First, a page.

This global pandemic has completely changed life as we know it. It has affected the way we connect and communicate as we maintain social distancing from our loved ones and communities. The overwhelming constant stream of headlines and news we engage with can leave us feeling defeated.
Prof. Azza Karam, Secretary General of Religions for Peace International, shares how important it is especially at this time to pay attention to our use of words. Words are a powerful tool that can heal and comfort. In his piece, he encourages us to use words of love, compassion, and mercy with ourselves and those around us. --Atsuko Mochizuki
- I was able to take office as the secretary general to the largest global interfaith organization – Religions for Peace – with interreligious councils (IRCs) composed of senior-most religious leaders representing their religious institutions, in 90 countries, and 6 regional IRCs, a week before we had to ask all employees to work from home, in compliance with New York State law.
As a person who feels functional with direct and open communication, where I can get a sense of the person (or persons) I am talking with, having to take leadership over an office of people I can no longer be with, feels a little like trying to run with legs tied together. It can be done, but it is tough.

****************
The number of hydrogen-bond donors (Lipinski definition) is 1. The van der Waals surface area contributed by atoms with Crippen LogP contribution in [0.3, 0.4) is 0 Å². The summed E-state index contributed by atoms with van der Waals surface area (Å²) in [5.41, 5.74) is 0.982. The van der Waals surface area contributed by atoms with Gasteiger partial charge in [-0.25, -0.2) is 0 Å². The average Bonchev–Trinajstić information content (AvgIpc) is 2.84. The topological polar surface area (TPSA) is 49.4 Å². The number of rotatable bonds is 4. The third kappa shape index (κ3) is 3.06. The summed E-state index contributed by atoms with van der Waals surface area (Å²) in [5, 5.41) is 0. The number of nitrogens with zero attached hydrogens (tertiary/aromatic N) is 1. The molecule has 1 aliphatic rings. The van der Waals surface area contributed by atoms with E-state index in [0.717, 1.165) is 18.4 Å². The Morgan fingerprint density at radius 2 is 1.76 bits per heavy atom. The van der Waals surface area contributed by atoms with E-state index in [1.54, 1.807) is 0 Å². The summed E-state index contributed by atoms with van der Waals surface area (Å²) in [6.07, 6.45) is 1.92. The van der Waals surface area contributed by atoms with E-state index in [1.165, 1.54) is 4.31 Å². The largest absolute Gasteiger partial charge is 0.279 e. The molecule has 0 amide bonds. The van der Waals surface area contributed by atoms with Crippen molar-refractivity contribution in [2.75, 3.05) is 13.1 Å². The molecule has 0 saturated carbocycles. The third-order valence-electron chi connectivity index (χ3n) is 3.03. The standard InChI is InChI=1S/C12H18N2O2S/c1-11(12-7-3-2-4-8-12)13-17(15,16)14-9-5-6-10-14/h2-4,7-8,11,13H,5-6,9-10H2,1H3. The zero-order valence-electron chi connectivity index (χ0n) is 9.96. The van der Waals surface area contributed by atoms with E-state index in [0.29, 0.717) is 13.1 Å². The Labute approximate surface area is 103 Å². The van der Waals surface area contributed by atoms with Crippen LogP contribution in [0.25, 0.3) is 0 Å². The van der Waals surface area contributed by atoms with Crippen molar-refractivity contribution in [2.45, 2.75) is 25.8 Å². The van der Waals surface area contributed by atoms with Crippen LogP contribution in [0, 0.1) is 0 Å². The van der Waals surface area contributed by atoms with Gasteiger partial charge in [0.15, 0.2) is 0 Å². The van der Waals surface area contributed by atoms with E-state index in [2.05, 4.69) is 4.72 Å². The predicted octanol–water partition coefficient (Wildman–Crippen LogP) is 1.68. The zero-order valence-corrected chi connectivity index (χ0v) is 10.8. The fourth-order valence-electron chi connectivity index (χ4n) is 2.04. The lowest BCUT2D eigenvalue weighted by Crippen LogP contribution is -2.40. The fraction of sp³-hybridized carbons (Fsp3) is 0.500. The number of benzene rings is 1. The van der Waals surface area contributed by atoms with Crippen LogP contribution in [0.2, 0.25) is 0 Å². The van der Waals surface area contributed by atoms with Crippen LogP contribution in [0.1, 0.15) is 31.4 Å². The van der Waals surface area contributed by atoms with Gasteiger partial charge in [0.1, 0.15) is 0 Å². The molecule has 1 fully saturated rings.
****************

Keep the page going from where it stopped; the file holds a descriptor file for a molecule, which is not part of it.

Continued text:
And this is now the new normal, not only in the US, but everywhere in the world. For the first time in recorded human history, coming together – even within and among nuclear families – is a dangerous option, literally done at the risk of health and lives.
Thanks to more and more governmental regulations designed to ‘flatten the curve’ of a deadly and racing rate of Covid-19 infections, ‘social distancing’ is identified as the only viable option until a vaccine can be developed and given. Social distancing literally means not being in the presence of one another.